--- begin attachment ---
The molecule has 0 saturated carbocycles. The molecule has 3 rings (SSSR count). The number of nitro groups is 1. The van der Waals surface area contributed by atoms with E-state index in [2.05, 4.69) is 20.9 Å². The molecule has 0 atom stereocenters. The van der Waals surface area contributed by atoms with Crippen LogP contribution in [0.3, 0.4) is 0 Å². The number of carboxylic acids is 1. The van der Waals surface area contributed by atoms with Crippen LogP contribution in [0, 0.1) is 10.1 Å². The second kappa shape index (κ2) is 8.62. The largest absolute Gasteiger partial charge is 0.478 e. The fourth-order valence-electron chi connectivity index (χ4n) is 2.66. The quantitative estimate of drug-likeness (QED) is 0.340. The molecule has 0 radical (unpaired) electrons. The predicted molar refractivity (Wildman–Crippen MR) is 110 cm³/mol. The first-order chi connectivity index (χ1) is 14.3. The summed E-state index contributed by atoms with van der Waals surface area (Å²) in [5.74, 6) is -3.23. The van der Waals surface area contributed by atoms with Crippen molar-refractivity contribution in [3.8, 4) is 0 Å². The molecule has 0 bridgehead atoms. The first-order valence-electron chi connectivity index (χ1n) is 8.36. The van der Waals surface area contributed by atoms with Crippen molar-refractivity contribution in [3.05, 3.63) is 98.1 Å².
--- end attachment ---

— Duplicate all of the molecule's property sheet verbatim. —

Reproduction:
The molecule has 0 saturated carbocycles. The molecule has 3 rings (SSSR count). The number of nitro groups is 1. The van der Waals surface area contributed by atoms with E-state index in [2.05, 4.69) is 20.9 Å². The molecule has 0 atom stereocenters. The van der Waals surface area contributed by atoms with Crippen LogP contribution in [0.3, 0.4) is 0 Å². The number of carboxylic acids is 1. The van der Waals surface area contributed by atoms with Crippen LogP contribution in [0, 0.1) is 10.1 Å². The second kappa shape index (κ2) is 8.62. The largest absolute Gasteiger partial charge is 0.478 e. The fourth-order valence-electron chi connectivity index (χ4n) is 2.66. The quantitative estimate of drug-likeness (QED) is 0.340. The molecule has 0 radical (unpaired) electrons. The predicted molar refractivity (Wildman–Crippen MR) is 110 cm³/mol. The first-order chi connectivity index (χ1) is 14.3. The summed E-state index contributed by atoms with van der Waals surface area (Å²) in [5.74, 6) is -3.23. The van der Waals surface area contributed by atoms with Crippen molar-refractivity contribution in [3.8, 4) is 0 Å². The molecule has 0 bridgehead atoms. The first-order valence-electron chi connectivity index (χ1n) is 8.36. The van der Waals surface area contributed by atoms with Crippen molar-refractivity contribution in [3.05, 3.63) is 98.1 Å².